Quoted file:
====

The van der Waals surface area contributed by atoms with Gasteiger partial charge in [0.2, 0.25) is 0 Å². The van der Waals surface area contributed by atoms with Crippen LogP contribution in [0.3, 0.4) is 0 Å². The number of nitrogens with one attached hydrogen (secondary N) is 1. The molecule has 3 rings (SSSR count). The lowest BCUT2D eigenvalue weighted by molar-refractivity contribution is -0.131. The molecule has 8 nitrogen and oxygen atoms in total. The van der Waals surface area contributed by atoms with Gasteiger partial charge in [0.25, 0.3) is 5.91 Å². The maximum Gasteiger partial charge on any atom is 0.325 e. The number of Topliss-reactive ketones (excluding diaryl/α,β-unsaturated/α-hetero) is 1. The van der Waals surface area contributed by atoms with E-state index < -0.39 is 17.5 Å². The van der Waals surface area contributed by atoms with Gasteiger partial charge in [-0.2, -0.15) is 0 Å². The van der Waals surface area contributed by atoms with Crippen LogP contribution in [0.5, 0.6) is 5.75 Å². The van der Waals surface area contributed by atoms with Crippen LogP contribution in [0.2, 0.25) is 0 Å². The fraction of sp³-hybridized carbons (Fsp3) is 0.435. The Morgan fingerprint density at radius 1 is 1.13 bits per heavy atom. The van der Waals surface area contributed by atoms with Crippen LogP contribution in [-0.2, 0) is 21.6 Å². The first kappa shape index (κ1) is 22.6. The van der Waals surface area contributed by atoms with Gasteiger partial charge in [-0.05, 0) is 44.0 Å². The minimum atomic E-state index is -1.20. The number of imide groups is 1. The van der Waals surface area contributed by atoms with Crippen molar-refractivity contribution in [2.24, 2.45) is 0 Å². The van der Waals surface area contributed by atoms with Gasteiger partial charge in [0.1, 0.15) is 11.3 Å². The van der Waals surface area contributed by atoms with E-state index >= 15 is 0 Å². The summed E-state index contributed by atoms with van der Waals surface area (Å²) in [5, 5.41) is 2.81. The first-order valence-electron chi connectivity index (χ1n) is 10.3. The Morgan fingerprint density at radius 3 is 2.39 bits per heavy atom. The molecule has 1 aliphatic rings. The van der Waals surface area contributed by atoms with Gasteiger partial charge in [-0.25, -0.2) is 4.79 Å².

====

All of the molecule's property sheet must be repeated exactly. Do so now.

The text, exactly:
The van der Waals surface area contributed by atoms with Gasteiger partial charge in [0.2, 0.25) is 0 Å². The van der Waals surface area contributed by atoms with Crippen LogP contribution in [0.3, 0.4) is 0 Å². The number of nitrogens with one attached hydrogen (secondary N) is 1. The molecule has 3 rings (SSSR count). The lowest BCUT2D eigenvalue weighted by molar-refractivity contribution is -0.131. The molecule has 8 nitrogen and oxygen atoms in total. The van der Waals surface area contributed by atoms with Gasteiger partial charge in [0.25, 0.3) is 5.91 Å². The maximum Gasteiger partial charge on any atom is 0.325 e. The number of Topliss-reactive ketones (excluding diaryl/α,β-unsaturated/α-hetero) is 1. The van der Waals surface area contributed by atoms with E-state index < -0.39 is 17.5 Å². The van der Waals surface area contributed by atoms with Gasteiger partial charge in [-0.2, -0.15) is 0 Å². The van der Waals surface area contributed by atoms with Crippen LogP contribution in [0.5, 0.6) is 5.75 Å². The van der Waals surface area contributed by atoms with Crippen LogP contribution in [0.2, 0.25) is 0 Å². The fraction of sp³-hybridized carbons (Fsp3) is 0.435. The Morgan fingerprint density at radius 1 is 1.13 bits per heavy atom. The van der Waals surface area contributed by atoms with Crippen LogP contribution in [-0.2, 0) is 21.6 Å². The first kappa shape index (κ1) is 22.6. The van der Waals surface area contributed by atoms with Gasteiger partial charge in [-0.05, 0) is 44.0 Å². The minimum atomic E-state index is -1.20. The number of imide groups is 1. The van der Waals surface area contributed by atoms with Crippen molar-refractivity contribution in [2.24, 2.45) is 0 Å². The van der Waals surface area contributed by atoms with Gasteiger partial charge in [0.1, 0.15) is 11.3 Å². The van der Waals surface area contributed by atoms with E-state index >= 15 is 0 Å². The summed E-state index contributed by atoms with van der Waals surface area (Å²) in [5, 5.41) is 2.81. The first-order valence-electron chi connectivity index (χ1n) is 10.3. The Morgan fingerprint density at radius 3 is 2.39 bits per heavy atom. The molecule has 1 aliphatic rings. The van der Waals surface area contributed by atoms with Gasteiger partial charge in [-0.25, -0.2) is 4.79 Å².